Background: alpha 2-Adrenergic receptor (alpha 2AR) agonists have become important adjuncts as anesthetic agents. They act by binding to alpha 2ARs on the surface of cell membranes and cause centrally mediated sedation and analgesia. alpha 2ARs also contribute to other aspects of physiologic regulation. Three subtypes of alpha 2ARs (alpha 2-C2, alpha 2-C4, and alpha 2-C10) have been described using molecular and pharmacologic techniques. We recently demonstrated species heterogeneity in the distribution of alpha 1-adrenergic receptor subtypes, therefore making it imperative to analyze the distribution of alpha 2AR subtypes in human tissues. This information may have importance in the understanding of potential side effects of administration of alpha 2AR subtype-selective agonists for anesthesia in humans.
Methods: RNA extracted from human tissues was analyzed by using quantitative ribonuclease protection assays to determine alpha 2AR subtype messenger RNA (mRNA) expression in cardiovascular, central nervous system, and peripheral tissues.
Results: alpha 2AR mRNA is present in greatest concentrations in human kidney, followed by aorta > spleen > heart = lung. alpha 2-C4 mRNA predominates in heart, lung, aorta, cerebral cortex, cerebellum, spleen, kidney, and adrenal gland; alpha 2-C2 mRNA in liver; and alpha 2-C10 mRNA in pancreas and small intestine. Hence alpha 2AR subtype mRNA distribution is tissue-selective and differs from that reported for rat.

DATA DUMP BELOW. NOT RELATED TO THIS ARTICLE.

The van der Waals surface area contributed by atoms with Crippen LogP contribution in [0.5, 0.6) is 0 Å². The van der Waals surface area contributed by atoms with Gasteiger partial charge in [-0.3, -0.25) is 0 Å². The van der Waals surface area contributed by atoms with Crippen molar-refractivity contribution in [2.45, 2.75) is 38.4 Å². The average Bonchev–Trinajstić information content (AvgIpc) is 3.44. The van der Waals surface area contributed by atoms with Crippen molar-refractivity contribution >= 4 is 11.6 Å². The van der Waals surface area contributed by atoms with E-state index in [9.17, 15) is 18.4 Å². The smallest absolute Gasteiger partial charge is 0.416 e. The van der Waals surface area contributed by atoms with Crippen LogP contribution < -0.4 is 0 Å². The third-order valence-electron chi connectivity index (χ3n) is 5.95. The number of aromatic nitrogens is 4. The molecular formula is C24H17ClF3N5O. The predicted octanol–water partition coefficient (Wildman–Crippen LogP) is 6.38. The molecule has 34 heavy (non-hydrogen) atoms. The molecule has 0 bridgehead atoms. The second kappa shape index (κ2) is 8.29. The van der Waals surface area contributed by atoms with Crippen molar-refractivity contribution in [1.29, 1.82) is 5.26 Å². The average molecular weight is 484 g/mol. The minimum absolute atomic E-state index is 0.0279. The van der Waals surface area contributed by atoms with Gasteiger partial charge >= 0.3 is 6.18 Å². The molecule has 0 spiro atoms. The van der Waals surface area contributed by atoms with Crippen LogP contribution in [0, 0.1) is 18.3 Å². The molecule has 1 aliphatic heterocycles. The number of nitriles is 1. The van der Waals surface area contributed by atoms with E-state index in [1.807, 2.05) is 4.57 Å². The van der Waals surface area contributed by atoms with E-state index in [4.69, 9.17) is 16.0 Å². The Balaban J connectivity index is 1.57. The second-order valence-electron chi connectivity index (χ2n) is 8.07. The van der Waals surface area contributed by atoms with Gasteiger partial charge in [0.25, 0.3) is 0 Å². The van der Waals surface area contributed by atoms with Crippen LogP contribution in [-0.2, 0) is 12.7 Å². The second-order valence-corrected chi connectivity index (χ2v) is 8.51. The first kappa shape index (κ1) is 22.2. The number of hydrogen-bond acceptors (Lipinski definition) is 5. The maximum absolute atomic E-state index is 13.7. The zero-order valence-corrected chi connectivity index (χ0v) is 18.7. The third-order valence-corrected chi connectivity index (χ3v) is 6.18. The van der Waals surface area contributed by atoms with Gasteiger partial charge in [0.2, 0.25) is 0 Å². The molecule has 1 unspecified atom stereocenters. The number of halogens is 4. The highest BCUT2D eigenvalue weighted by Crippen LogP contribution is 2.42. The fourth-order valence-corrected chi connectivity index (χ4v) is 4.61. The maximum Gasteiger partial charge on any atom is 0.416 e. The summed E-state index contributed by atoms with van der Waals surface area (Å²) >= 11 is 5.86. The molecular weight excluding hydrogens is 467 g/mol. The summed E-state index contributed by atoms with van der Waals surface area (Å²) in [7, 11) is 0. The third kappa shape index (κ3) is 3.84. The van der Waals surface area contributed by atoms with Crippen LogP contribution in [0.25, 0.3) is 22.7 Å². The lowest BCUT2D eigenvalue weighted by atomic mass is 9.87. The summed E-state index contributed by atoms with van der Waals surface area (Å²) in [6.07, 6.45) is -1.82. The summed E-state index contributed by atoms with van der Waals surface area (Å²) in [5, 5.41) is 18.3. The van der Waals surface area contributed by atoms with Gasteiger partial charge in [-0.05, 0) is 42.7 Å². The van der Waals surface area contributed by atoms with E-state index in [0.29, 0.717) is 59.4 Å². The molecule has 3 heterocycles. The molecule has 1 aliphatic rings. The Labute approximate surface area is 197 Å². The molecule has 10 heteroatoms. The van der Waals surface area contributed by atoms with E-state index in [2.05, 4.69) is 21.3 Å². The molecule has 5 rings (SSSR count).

Conclusions: (1) On comparison with previous research we find possible species heterogeneity in alpha 2AR subtype mRNA distribution (rat vs. human) for all three alpha 2AR subtypes. (2) We demonstrate the presence and subtype heterogeneity of alpha 2AR subtype mRNA in both brain and peripheral tissues. (3) Significant concentrations of alpha 2AR mRNA are present in adult human heart. These findings have important implications for our understanding of human adrenergic physiology, provide a possible explanation for the existence of pharmacologically similar yet distinct alpha 2AR subtypes, and may be important for the rational development of alpha 2AR subtype-selective anesthetics and other therapeutic agents for use in treating human diseases.